If Mrs. White truly did receive a vision given from a divine source, then the revelations must be reconcilable with the Law of Moses. In addition, the revelations must not contradict what has been previously stated by the Prophets who are also in agreement with the Law of Moses. As we adopt this line of thinking, the Seventh Day Adventist will find that the events described in Ellen White’s vision are not anti-typical at all, but rather, they are complimentary. Note the following vision Mrs White receive about the Close of Probation: “I saw angels hurrying to and fro in heaven. An angel with a writer's ink-horn by his side returned from the earth and reported to Jesus that his work was done, and the saints were numbered and sealed. Then I saw Jesus, who had been ministering before the ark containing the ten commandments, throw down the censer. He raised His hands, and with a loud voice said, "It is done." And all the angelic host laid off their crowns as Jesus made the solemn declaration, "He that is unjust, let him be unjust still: and he which is filthy, let him be filthy still: and he that is righteous, let him be righteous still: and he that is holy, let him be holy still." (Early Writings page 279)
Who is this Angel with a Writer’s Ink-horn who communicates to Jesus in Most Holy Place in Heaven? You can find out more about him in the Book of Ezekiel. “Then I heard him call out in a loud voice, "Bring the guards of the city here, each with a weapon in his hand." And I saw six men coming from the direction of the upper gate, which faces north, each with a deadly weapon in his hand. With them was a “man clothed in linen who had a writing kit at his side”… Then the LORD called to the man clothed in linen who had the writing kit at his side and said to him, "Go throughout the city of Jerusalem and put a mark on the foreheads of those who grieve and lament over all the detestable things that are done in it." (Ezekiel 9:1-4) Here we see a man with the Writers Ink-horn clothed in Linen moving in and out of the heavenly sanctuary just as the Israelite High Priest was commanded. He is also clothed in linen garments which make him compliant to the garments of the High Priest on the Day of Atonement ceremony as described by the Law of Moses.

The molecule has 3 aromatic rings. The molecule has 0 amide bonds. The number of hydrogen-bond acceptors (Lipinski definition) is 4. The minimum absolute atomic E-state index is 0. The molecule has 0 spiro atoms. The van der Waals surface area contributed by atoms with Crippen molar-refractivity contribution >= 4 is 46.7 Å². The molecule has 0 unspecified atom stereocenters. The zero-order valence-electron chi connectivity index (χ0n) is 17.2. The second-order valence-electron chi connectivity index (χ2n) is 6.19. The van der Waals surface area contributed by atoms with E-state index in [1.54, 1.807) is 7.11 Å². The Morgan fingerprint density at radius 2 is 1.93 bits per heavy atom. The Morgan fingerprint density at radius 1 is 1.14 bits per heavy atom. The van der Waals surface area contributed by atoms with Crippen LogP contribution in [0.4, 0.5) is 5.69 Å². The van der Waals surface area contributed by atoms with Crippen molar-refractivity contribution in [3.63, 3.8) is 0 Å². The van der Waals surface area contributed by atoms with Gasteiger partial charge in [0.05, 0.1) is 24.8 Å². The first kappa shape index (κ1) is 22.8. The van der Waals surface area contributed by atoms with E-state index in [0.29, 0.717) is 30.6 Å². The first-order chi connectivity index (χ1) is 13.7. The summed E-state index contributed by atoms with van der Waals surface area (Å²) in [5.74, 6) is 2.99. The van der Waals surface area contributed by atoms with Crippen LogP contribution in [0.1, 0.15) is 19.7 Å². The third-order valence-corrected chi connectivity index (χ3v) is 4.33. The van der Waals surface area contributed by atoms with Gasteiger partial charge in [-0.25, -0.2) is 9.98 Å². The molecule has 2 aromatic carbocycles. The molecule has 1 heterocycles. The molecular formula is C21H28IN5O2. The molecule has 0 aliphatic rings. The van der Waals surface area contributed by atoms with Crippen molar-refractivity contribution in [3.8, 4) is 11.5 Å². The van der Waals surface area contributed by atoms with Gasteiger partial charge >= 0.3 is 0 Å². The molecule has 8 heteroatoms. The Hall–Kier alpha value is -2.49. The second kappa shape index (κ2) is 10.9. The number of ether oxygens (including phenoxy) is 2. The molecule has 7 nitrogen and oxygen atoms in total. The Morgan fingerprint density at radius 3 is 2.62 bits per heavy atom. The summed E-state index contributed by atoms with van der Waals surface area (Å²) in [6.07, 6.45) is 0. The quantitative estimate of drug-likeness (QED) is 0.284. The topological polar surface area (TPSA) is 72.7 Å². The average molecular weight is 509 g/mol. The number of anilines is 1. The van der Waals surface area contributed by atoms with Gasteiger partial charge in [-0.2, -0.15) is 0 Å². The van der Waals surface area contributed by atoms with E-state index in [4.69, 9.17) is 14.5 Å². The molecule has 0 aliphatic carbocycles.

I am only touching on part of what I would call “reconcilable differences” between the visions of Ellen White and the Torah. There is much more that can be shown as I continue this series of Posts.